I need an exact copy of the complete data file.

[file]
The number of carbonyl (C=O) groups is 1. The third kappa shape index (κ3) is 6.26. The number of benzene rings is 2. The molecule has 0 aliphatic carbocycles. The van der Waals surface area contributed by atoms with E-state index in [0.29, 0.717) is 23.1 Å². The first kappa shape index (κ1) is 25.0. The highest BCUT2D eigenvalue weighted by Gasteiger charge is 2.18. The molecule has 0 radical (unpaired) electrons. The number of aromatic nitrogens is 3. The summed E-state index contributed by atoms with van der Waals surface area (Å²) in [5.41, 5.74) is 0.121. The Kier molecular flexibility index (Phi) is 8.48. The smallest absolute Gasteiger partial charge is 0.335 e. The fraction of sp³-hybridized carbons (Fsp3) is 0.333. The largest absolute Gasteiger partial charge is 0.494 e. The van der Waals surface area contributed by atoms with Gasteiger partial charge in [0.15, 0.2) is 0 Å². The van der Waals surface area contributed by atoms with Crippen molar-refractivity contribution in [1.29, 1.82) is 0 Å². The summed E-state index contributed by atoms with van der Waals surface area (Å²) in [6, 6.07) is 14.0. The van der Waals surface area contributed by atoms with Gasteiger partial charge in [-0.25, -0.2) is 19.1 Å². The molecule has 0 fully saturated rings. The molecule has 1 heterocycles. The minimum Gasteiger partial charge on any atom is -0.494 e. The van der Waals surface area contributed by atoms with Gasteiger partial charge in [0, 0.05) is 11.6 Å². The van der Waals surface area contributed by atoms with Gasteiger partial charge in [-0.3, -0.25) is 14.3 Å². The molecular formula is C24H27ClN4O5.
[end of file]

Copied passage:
The number of carbonyl (C=O) groups is 1. The third kappa shape index (κ3) is 6.26. The number of benzene rings is 2. The molecule has 0 aliphatic carbocycles. The van der Waals surface area contributed by atoms with E-state index in [0.29, 0.717) is 23.1 Å². The first kappa shape index (κ1) is 25.0. The highest BCUT2D eigenvalue weighted by Gasteiger charge is 2.18. The molecule has 0 radical (unpaired) electrons. The number of aromatic nitrogens is 3. The summed E-state index contributed by atoms with van der Waals surface area (Å²) in [5.41, 5.74) is 0.121. The Kier molecular flexibility index (Phi) is 8.48. The smallest absolute Gasteiger partial charge is 0.335 e. The fraction of sp³-hybridized carbons (Fsp3) is 0.333. The largest absolute Gasteiger partial charge is 0.494 e. The van der Waals surface area contributed by atoms with Gasteiger partial charge in [0.15, 0.2) is 0 Å². The van der Waals surface area contributed by atoms with Crippen molar-refractivity contribution in [1.29, 1.82) is 0 Å². The summed E-state index contributed by atoms with van der Waals surface area (Å²) in [6, 6.07) is 14.0. The van der Waals surface area contributed by atoms with Gasteiger partial charge in [-0.25, -0.2) is 19.1 Å². The molecule has 0 fully saturated rings. The molecule has 1 heterocycles. The minimum Gasteiger partial charge on any atom is -0.494 e. The van der Waals surface area contributed by atoms with Gasteiger partial charge in [0, 0.05) is 11.6 Å². The van der Waals surface area contributed by atoms with Gasteiger partial charge in [-0.3, -0.25) is 14.3 Å². The molecular formula is C24H27ClN4O5.